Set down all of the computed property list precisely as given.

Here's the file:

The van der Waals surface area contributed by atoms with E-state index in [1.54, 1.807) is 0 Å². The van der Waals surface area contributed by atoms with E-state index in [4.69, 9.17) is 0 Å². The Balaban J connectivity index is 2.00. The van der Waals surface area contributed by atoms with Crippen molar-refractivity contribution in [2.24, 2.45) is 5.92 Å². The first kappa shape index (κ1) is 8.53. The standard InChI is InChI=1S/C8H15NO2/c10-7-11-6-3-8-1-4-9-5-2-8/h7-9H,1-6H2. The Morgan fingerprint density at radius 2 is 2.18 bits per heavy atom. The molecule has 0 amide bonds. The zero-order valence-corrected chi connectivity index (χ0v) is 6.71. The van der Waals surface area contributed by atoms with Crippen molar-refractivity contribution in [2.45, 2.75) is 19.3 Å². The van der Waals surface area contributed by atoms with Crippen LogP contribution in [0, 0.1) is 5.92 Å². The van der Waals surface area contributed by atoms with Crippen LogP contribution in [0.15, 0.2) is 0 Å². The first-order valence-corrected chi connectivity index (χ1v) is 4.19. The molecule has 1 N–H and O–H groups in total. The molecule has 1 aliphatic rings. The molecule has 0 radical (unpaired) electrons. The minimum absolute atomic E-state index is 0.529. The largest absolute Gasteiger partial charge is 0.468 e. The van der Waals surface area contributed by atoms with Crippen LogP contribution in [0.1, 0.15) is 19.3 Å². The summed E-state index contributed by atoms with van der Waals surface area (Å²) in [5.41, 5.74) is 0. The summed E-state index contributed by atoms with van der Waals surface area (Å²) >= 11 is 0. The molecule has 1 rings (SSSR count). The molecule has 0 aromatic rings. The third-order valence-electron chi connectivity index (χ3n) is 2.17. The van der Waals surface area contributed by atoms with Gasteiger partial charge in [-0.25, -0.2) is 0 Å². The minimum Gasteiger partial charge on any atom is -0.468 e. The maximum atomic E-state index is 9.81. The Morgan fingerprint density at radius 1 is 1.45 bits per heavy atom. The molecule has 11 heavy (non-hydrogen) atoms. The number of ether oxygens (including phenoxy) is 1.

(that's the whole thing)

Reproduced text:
The van der Waals surface area contributed by atoms with E-state index in [1.54, 1.807) is 0 Å². The van der Waals surface area contributed by atoms with E-state index in [4.69, 9.17) is 0 Å². The Balaban J connectivity index is 2.00. The van der Waals surface area contributed by atoms with Crippen molar-refractivity contribution in [2.24, 2.45) is 5.92 Å². The first kappa shape index (κ1) is 8.53. The standard InChI is InChI=1S/C8H15NO2/c10-7-11-6-3-8-1-4-9-5-2-8/h7-9H,1-6H2. The Morgan fingerprint density at radius 2 is 2.18 bits per heavy atom. The molecule has 0 amide bonds. The zero-order valence-corrected chi connectivity index (χ0v) is 6.71. The van der Waals surface area contributed by atoms with Crippen molar-refractivity contribution in [2.45, 2.75) is 19.3 Å². The van der Waals surface area contributed by atoms with Crippen LogP contribution in [0, 0.1) is 5.92 Å². The van der Waals surface area contributed by atoms with Crippen LogP contribution in [0.15, 0.2) is 0 Å². The first-order valence-corrected chi connectivity index (χ1v) is 4.19. The molecule has 1 N–H and O–H groups in total. The molecule has 1 aliphatic rings. The molecule has 0 radical (unpaired) electrons. The minimum absolute atomic E-state index is 0.529. The largest absolute Gasteiger partial charge is 0.468 e. The van der Waals surface area contributed by atoms with Crippen LogP contribution in [0.1, 0.15) is 19.3 Å². The summed E-state index contributed by atoms with van der Waals surface area (Å²) in [5.41, 5.74) is 0. The summed E-state index contributed by atoms with van der Waals surface area (Å²) >= 11 is 0. The molecule has 1 rings (SSSR count). The molecule has 0 aromatic rings. The third-order valence-electron chi connectivity index (χ3n) is 2.17. The van der Waals surface area contributed by atoms with Gasteiger partial charge in [-0.25, -0.2) is 0 Å². The minimum Gasteiger partial charge on any atom is -0.468 e. The maximum atomic E-state index is 9.81. The Morgan fingerprint density at radius 1 is 1.45 bits per heavy atom. The molecule has 11 heavy (non-hydrogen) atoms. The number of ether oxygens (including phenoxy) is 1.